Increasing your Spanish vocabulary is all about exposure. Exposing yourself to new Spanish vocabulary will introduce you to new words. Repetition helps you memorise those words until they are a solid part of your mental word bank. So how exactly can you find new words and store them away for later? Alison is back with some clear tips for increasing your Spanish vocabulary.
Spanish vocabulary using different learning methods
Just like any learning environment, online Spanish classes involve your brain in different styles of learning. Remember when we talked about language learning styles? Experts tell us the best way to learn Spanish is to use a variety of study methods. This is true for both kids and adults learning Spanish. When you learn Spanish online, it’s easy to incorporate multiple learning styles into your #LanguageLearning.
- Visual – learn by using your eyes to read words and see scenarios when they are used
- Audio – learn by listening to words in Spanish and speaking out loud
- Kinaesthetic – incorporate physical motion into the learning environment
By using all three learning styles for your Spanish studies, you will exercise both passive and active learning. Applying this concept to Spanish vocabulary, here are specific things we recommend.
1. Visual tips to increase Spanish vocabulary
Watching movies in Spanish is the ultimate “edutainment” or educational entertainment. You can literally sit on the sofa eating crisps and call it studying. By watching movies, you will pick up new Spanish vocabulary, see the visual mouth shape for native speakers as they say a word, and see context clues for when to say things in real life. Here are our top 5 films in Spanish as a starting point.
If you’re a beginner and a film is too long, try a Netflix series in Spanish. I watched the Spanish programme Casa de Papel (Money Heist) when it became the most popular viral series in the world during the pandemic. Even if you listen to English-language dubbing, set your closed captions to Spanish. As you watch your favourite programmes, you’ll catch useful Spanish vocabulary in the subtitles. You can save new Spanish words in your mobile notes and check on them whenever you have a spare 5 minutes.
2. Audio suggestions to increase Spanish vocabulary
For audio learning to increase your Spanish vocabulary, I’m a huge fan of podcasts in Spanish. In the audio-only environment, you can hyper-focus on pronunciation. This kind of learning helps to avoid common Spanish errors that native English-speakers make. Be sure to repeat difficult phrases out loud and listen to yourself compared to a native speaker from the podcast.
For group learning, online Spanish classes are an excellent way to combine both visual and audio learning styles. You can audibly hear the difference between your native Spanish-speaking instructors versus student pronunciation. Plus written homework assignments and video chat Spanish lessons are a proven method for picking up new Spanish vocabulary.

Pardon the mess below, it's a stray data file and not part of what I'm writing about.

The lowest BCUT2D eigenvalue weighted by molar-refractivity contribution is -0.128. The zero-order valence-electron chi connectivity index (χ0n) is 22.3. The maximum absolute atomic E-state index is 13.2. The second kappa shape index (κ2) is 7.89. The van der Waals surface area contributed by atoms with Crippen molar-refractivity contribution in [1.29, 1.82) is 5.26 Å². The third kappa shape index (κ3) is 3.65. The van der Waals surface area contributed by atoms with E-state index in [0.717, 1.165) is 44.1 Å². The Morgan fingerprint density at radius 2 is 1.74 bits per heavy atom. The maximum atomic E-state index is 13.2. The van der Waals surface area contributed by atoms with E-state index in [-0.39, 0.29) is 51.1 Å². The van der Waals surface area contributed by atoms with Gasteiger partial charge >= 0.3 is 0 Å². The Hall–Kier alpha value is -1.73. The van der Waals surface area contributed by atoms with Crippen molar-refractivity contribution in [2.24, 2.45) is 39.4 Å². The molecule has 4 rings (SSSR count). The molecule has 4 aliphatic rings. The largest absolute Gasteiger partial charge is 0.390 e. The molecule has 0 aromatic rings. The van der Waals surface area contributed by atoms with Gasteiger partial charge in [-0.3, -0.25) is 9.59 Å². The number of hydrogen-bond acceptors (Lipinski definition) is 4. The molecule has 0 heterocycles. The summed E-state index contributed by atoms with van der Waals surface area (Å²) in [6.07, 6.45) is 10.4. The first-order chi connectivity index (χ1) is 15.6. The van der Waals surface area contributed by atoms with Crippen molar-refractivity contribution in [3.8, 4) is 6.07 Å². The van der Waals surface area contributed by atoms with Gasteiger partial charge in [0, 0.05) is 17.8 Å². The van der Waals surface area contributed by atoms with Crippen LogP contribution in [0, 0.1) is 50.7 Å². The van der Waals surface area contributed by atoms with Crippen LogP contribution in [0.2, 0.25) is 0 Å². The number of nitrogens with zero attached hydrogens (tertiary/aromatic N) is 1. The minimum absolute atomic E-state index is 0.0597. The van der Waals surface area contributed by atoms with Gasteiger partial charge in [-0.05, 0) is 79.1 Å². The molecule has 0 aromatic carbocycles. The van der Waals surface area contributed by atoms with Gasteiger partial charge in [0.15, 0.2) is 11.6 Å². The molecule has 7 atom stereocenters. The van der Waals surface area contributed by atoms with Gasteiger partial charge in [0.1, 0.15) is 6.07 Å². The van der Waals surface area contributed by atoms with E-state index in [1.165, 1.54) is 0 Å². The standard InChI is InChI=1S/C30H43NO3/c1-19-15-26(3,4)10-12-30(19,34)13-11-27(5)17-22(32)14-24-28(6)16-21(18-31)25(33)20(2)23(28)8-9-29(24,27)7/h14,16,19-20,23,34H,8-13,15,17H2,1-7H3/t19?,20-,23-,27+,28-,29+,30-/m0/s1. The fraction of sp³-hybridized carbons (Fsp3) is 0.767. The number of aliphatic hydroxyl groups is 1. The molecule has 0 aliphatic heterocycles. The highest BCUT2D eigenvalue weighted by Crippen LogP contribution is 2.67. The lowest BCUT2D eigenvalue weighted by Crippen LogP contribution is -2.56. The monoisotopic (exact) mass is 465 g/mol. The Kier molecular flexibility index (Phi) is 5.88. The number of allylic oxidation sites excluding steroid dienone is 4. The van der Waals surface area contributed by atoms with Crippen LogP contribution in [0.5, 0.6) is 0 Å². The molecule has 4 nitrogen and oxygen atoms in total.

3. Kinaesthetic ideas to improve Spanish vocabulary
The third style of learning involves motion. You have to physically move your body while learning. This method is easy when it comes to tactile vocabulary. Sport is one easy way to incorporate motion. Let’s say you study abroad in a Spanish speaking country. You should consider joining a local football team or other athletics options.
When I lived in Prague, I played for an amateur Czech football club called the Prague Raptors. At weekly training events, I got exercise and met native Czech speakers. Associating body movements with football terms helped me to absorb vocabulary quickly. I learned words for defence, ball, referee, and more. Thanks to kinaesthetic learning, I will never forget how to shout krásný gól (beautiful goal). The same works in Spanish.
If you aren’t the athletic type, look for other ways to incorporate movement. Last week for learning body parts in Spanish, we included a video with a song and dance. Does it feel silly? Sure, but try the dance when you are home alone. Using a tactile learning method, you will learn your “Cabeza, hombros, rodillas, y pies” in no time. That’s head, shoulders, knees and toes in Spanish.
The best way to learn Spanish vocabulary is no different than learning other information. For the quickest results, use a combination of visual, audio, and kinaesthetic learning styles. These methods will cement those new words in your memory permanently and grow your Spanish vocabulary over time.
Try an audio/visual Spanish class with a native speaker today. Register for a 7-day free trial with Lingoda.